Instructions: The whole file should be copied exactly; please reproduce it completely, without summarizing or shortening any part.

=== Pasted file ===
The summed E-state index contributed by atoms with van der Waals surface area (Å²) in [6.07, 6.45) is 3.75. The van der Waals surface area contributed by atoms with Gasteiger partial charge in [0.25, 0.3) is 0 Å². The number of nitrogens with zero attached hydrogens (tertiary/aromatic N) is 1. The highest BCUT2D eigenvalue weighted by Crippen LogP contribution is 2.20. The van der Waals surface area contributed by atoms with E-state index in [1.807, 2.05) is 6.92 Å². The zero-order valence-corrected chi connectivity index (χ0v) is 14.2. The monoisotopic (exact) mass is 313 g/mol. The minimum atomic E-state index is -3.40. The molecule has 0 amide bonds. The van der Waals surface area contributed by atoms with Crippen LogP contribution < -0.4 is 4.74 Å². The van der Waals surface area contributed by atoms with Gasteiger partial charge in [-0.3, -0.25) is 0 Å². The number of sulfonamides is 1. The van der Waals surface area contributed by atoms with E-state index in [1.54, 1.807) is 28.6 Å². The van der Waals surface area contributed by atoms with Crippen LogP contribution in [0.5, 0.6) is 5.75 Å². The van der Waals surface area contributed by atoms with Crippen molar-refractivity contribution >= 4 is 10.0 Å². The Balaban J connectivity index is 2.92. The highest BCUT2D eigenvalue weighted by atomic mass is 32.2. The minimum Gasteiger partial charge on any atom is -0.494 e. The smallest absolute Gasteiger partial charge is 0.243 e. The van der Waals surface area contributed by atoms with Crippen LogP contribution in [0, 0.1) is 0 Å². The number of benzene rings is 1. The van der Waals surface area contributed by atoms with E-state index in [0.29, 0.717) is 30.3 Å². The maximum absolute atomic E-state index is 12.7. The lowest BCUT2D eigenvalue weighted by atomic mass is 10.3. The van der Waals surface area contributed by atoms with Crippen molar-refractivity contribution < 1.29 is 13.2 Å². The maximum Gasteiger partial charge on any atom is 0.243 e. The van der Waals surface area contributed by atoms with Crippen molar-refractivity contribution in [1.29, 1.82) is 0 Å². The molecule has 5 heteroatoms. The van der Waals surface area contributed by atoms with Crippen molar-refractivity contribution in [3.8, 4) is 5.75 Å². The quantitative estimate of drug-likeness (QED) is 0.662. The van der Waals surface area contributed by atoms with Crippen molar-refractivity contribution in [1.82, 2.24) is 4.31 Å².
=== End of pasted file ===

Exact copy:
The summed E-state index contributed by atoms with van der Waals surface area (Å²) in [6.07, 6.45) is 3.75. The van der Waals surface area contributed by atoms with Gasteiger partial charge in [0.25, 0.3) is 0 Å². The number of nitrogens with zero attached hydrogens (tertiary/aromatic N) is 1. The highest BCUT2D eigenvalue weighted by Crippen LogP contribution is 2.20. The van der Waals surface area contributed by atoms with E-state index in [1.807, 2.05) is 6.92 Å². The zero-order valence-corrected chi connectivity index (χ0v) is 14.2. The monoisotopic (exact) mass is 313 g/mol. The minimum atomic E-state index is -3.40. The molecule has 0 amide bonds. The van der Waals surface area contributed by atoms with Crippen LogP contribution < -0.4 is 4.74 Å². The van der Waals surface area contributed by atoms with Gasteiger partial charge in [-0.3, -0.25) is 0 Å². The number of sulfonamides is 1. The van der Waals surface area contributed by atoms with E-state index in [1.54, 1.807) is 28.6 Å². The van der Waals surface area contributed by atoms with Crippen LogP contribution in [0.5, 0.6) is 5.75 Å². The van der Waals surface area contributed by atoms with Crippen molar-refractivity contribution >= 4 is 10.0 Å². The Balaban J connectivity index is 2.92. The highest BCUT2D eigenvalue weighted by atomic mass is 32.2. The minimum Gasteiger partial charge on any atom is -0.494 e. The smallest absolute Gasteiger partial charge is 0.243 e. The van der Waals surface area contributed by atoms with Crippen LogP contribution in [0, 0.1) is 0 Å². The number of benzene rings is 1. The van der Waals surface area contributed by atoms with E-state index in [0.29, 0.717) is 30.3 Å². The maximum absolute atomic E-state index is 12.7. The lowest BCUT2D eigenvalue weighted by atomic mass is 10.3. The van der Waals surface area contributed by atoms with Crippen molar-refractivity contribution < 1.29 is 13.2 Å². The maximum Gasteiger partial charge on any atom is 0.243 e. The van der Waals surface area contributed by atoms with Crippen molar-refractivity contribution in [1.29, 1.82) is 0 Å². The molecule has 5 heteroatoms. The van der Waals surface area contributed by atoms with Crippen molar-refractivity contribution in [3.8, 4) is 5.75 Å². The quantitative estimate of drug-likeness (QED) is 0.662. The van der Waals surface area contributed by atoms with Crippen molar-refractivity contribution in [1.82, 2.24) is 4.31 Å².